This finding corroborates positions of several experts and other related findings. There is a convergence in the literature that the global economy is moving away from industrial one to knowledge economy where nations’ posterity would not be anchored on the quantum of natural resources but on the extent of intellectual capital (Kalam, 2010; Ariyo, 2000). It is common knowledge that India makes more money from ICT software development than we make from oil.  Hands-on technical Orientals from China, Japanese and other Asians have taken over middle level technical jobs in Nigeria. The implication is that for Nigeria to join in the League of developed nations it must move away from over dependence on exploitation and sale of crude oil, which is not only a non-renewable resource but whose price volatility gives our economy a character of vulnerability and eccentricity.  Instead, she has to focus on developing her enormous human and intellectual resources.  With approximate 168 million in populations and average population growth rate of about 2.8%, Nigeria, has substantial number of human resources to leverage on as its comparative advantage for development.  Available macroeconomic financial data supports this paradigm shift. The trend has been that inflow from migrant remittance exceeds that of income from foreign direct investment (FDI) and overseas development assistance (ODA)over the last couple of years (World Bank, 2008; CBN, 2007; Orozco and Millis, 2008; Hernandez-Coss and Bun, 2007). This is why social science literature is awash with studies on migrant remittances and development.  The cry over ‘brain drain’ is giving way to new wave of ‘brain gain’.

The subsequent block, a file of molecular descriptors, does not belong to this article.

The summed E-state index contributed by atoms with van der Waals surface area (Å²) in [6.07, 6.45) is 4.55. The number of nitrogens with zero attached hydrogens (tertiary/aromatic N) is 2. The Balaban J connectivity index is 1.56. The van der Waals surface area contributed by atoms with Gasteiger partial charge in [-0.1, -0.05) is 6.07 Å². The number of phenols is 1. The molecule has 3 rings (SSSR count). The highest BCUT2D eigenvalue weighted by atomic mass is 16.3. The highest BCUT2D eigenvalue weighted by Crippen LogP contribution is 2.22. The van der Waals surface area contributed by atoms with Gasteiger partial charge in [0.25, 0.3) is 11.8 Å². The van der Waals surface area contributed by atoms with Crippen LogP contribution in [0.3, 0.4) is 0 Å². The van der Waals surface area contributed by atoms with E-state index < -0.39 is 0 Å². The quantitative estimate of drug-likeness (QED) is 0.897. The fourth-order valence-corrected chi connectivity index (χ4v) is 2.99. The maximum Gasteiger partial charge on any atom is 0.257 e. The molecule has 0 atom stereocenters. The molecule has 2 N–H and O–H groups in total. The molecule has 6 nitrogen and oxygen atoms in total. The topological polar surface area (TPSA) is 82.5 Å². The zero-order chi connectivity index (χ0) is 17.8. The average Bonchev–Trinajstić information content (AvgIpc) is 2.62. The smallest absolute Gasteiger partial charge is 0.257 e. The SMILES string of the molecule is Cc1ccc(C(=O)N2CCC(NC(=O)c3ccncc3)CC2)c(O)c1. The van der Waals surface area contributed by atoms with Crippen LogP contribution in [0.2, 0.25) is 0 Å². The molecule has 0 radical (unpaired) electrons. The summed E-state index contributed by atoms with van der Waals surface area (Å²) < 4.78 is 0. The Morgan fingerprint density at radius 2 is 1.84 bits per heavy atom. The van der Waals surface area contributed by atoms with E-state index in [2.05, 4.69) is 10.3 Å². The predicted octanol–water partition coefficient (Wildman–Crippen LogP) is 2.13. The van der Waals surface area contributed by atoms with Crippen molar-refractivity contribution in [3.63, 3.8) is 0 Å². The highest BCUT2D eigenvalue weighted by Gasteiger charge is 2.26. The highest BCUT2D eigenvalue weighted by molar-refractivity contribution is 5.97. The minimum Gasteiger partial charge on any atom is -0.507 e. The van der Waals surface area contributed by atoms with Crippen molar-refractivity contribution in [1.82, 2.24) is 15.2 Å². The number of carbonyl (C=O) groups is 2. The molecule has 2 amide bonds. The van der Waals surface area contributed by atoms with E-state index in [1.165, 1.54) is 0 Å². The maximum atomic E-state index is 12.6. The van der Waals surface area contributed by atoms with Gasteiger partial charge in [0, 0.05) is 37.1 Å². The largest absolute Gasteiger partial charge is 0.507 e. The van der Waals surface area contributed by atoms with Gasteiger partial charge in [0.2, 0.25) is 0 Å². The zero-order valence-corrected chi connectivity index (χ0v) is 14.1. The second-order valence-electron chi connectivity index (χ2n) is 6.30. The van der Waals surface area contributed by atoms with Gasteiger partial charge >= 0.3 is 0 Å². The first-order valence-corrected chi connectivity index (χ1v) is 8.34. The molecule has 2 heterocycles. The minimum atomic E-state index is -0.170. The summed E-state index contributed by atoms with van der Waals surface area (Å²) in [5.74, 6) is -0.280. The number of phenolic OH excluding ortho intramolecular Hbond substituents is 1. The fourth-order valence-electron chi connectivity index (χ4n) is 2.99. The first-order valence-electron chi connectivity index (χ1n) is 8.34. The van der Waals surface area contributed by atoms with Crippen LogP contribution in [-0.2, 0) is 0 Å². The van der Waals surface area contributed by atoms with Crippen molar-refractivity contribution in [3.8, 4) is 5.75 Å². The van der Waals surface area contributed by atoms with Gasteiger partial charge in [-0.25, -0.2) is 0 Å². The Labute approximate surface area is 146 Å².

It is against the above backdrop that this Human Resources Policy and Research Group (HUREPORG) of the Faculty of Business Administration, University of Nigeria, is formed to take advantage of this trend to lead in this new research frontier.
       Scope of Service and Approach
HUREPORG’s scope of studies spans the following areas:
• Scooping studies and researches in Human resources management  and human capital
• Human resources policy and strategic plan design
• Labour market dynamics growth and trends
• Migration and remittances
• Employment and recruitment advisory services
• Learning and development  needs assessment and approaches
• Inter and intra organisational conflict and management
• Workforce diversity and workplace gender issues, etc
These would be approached through:
• Research and interventions studies
• Scooping studies
• Consultancies
• Advisory services
Members of the Research Working Group
Member Relation to program
Dr. Vincent Onodugo Team Leader (08035487972)
Dr. Obiamaka Egbo Member
Dr. ChinweOkoyeuzu Member
Dr B.I Chukwu Member